At any given time, there are approximately 50 former veterans incarcerated in San Francisco's jails. The Community of Veterans Engaged in Restoration (COVER) is a San Francisco Sheriff's Department program designed for veterans of all the branches of the United States military. The COVER program provides veterans, regardless of the character of their discharge, with an opportunity to address their obstacles in order to successfully reintegrate into their families and communities after military service, through in-jail and post release case management services, and links to supporting agencies. But we, as grateful citizens, must do more to provide the necessary services and support to returning veterans before they become incarcerated. 

 

On November 6, we presented our preliminary findings as part of our ongoing investigation into the tragic death of Ms. Lynne Spalding Ford at San Francisco General Hospital. It is our obligation to help the family of Ms. Spalding Ford to find closure regarding the circumstances surrounding her death. It is also our duty to acknowledge the service we perform at SFGH, and any missteps originating with our operations there.  To that end, I've assigned Captain Kenneth Ferrigno over the Institutional Patrol Unit, who shall report directly to me, to help us assess deficiencies and recommend corrections with security operations at SFGH. We'll keep you posted.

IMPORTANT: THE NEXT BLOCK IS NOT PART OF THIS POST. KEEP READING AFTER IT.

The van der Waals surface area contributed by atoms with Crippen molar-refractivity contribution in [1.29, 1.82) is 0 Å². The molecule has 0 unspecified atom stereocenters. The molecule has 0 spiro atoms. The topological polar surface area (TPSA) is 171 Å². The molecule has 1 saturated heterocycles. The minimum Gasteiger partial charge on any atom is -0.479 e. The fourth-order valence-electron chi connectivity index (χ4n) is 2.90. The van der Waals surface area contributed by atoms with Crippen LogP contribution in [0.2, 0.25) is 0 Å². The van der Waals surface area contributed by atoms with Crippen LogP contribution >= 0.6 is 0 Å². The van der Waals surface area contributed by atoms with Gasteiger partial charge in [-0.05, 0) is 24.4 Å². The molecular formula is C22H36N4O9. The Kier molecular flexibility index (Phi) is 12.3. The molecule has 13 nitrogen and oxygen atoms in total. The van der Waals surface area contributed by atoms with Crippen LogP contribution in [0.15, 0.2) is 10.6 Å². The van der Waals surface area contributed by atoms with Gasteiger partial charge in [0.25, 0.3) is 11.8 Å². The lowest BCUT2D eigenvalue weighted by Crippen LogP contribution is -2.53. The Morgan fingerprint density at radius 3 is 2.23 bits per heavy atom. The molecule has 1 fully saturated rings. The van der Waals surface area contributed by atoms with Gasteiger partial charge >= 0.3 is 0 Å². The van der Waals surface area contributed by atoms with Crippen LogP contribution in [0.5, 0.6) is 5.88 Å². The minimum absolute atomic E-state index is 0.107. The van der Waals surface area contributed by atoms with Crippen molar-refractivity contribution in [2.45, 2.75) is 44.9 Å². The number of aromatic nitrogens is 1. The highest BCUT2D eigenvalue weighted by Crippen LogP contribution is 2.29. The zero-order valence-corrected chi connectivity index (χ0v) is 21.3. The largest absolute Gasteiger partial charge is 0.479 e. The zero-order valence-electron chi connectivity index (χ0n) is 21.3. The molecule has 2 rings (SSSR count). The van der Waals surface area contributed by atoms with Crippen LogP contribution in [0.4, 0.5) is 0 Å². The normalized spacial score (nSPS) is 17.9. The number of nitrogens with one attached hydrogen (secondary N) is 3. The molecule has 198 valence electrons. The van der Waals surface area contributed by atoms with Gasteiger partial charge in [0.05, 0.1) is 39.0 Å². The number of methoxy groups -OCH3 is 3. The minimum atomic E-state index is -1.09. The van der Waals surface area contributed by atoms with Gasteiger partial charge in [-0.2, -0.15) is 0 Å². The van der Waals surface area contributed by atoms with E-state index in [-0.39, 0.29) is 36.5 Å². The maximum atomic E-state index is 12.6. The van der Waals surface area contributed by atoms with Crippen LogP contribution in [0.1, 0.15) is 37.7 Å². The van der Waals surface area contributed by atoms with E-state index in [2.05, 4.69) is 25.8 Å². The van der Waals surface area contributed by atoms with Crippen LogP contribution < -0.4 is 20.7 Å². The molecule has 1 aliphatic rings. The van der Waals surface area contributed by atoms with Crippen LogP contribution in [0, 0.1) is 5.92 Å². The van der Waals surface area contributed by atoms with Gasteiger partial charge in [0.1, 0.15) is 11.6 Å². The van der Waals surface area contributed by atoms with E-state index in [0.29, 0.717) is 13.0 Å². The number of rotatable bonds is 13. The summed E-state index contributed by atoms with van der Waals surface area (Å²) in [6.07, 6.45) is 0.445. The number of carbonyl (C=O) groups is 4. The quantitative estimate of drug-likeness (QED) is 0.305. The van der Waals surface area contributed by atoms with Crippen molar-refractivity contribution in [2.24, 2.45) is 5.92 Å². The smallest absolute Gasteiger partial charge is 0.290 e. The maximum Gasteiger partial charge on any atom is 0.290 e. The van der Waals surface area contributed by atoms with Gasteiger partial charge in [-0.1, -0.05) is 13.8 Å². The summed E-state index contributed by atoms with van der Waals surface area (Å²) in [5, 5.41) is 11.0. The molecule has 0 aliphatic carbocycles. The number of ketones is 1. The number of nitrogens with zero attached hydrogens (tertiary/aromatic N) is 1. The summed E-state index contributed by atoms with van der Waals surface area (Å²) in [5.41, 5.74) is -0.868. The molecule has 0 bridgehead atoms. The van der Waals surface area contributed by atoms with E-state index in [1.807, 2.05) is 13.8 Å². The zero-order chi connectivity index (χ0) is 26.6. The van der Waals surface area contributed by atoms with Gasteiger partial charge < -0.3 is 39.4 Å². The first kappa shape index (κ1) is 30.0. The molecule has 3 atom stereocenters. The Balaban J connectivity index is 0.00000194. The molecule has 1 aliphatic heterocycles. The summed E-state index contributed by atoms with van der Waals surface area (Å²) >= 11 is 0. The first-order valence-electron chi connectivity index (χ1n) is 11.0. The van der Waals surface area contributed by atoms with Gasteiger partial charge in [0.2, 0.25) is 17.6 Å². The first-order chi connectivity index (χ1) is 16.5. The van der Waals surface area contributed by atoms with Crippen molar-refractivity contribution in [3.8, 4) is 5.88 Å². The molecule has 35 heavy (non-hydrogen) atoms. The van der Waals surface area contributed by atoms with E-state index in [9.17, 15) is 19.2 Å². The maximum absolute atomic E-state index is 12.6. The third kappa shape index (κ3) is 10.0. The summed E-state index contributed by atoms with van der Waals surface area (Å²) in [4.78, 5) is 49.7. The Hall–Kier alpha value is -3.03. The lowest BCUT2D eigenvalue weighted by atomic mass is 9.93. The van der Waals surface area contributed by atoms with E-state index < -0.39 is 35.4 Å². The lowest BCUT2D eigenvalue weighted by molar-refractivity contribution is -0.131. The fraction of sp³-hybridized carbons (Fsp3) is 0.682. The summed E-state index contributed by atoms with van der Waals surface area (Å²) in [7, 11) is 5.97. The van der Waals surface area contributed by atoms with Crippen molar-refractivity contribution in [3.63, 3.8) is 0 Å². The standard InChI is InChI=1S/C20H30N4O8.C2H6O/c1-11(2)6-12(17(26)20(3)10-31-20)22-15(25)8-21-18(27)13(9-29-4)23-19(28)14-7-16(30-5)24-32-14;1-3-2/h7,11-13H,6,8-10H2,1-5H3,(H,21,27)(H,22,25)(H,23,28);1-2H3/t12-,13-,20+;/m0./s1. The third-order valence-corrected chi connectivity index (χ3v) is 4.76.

Finally, we congratulate Captain Lisette Adams and Lieutenant John Ramirez on their graduation from California's P.O.S.T. Law Enforcement Command College....I also encourage all to take part in our new FIT Program (thank you Captain Michelle Fisher)...We welcome our 22 new deputy recruits, the first class since 2009, and wish them well as they enter the academy and looking forward to their long, productive careers in law enforcement.

WOW! (What One Woman) Can Do